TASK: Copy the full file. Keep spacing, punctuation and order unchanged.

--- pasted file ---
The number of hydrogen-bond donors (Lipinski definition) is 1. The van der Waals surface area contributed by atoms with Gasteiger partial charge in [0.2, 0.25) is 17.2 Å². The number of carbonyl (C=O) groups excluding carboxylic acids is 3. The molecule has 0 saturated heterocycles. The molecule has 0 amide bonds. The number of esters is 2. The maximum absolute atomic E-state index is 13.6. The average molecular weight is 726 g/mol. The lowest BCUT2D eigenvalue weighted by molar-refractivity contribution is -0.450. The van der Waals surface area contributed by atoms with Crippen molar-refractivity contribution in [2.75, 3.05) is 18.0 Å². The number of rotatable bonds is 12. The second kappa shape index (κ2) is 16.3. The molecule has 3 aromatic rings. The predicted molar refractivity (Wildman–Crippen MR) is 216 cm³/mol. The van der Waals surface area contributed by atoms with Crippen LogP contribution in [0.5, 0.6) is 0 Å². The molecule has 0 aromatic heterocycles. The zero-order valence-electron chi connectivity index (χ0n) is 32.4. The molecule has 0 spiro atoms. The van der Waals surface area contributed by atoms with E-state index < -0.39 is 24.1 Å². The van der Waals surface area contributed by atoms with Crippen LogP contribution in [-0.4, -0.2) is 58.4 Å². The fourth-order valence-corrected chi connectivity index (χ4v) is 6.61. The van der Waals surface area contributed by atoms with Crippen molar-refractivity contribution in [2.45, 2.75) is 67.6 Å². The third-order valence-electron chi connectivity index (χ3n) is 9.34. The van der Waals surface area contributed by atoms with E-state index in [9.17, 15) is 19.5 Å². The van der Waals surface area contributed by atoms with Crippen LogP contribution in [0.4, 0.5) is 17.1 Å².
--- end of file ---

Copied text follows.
The number of hydrogen-bond donors (Lipinski definition) is 1. The van der Waals surface area contributed by atoms with Gasteiger partial charge in [0.2, 0.25) is 17.2 Å². The number of carbonyl (C=O) groups excluding carboxylic acids is 3. The molecule has 0 saturated heterocycles. The molecule has 0 amide bonds. The number of esters is 2. The maximum absolute atomic E-state index is 13.6. The average molecular weight is 726 g/mol. The lowest BCUT2D eigenvalue weighted by molar-refractivity contribution is -0.450. The van der Waals surface area contributed by atoms with Crippen molar-refractivity contribution in [2.75, 3.05) is 18.0 Å². The number of rotatable bonds is 12. The second kappa shape index (κ2) is 16.3. The molecule has 3 aromatic rings. The predicted molar refractivity (Wildman–Crippen MR) is 216 cm³/mol. The van der Waals surface area contributed by atoms with Crippen LogP contribution in [0.5, 0.6) is 0 Å². The molecule has 0 aromatic heterocycles. The zero-order valence-electron chi connectivity index (χ0n) is 32.4. The molecule has 0 spiro atoms. The van der Waals surface area contributed by atoms with E-state index < -0.39 is 24.1 Å². The van der Waals surface area contributed by atoms with Crippen LogP contribution in [-0.4, -0.2) is 58.4 Å². The fourth-order valence-corrected chi connectivity index (χ4v) is 6.61. The van der Waals surface area contributed by atoms with Crippen molar-refractivity contribution in [2.45, 2.75) is 67.6 Å². The third-order valence-electron chi connectivity index (χ3n) is 9.34. The van der Waals surface area contributed by atoms with E-state index in [9.17, 15) is 19.5 Å². The van der Waals surface area contributed by atoms with Crippen LogP contribution in [0.4, 0.5) is 17.1 Å².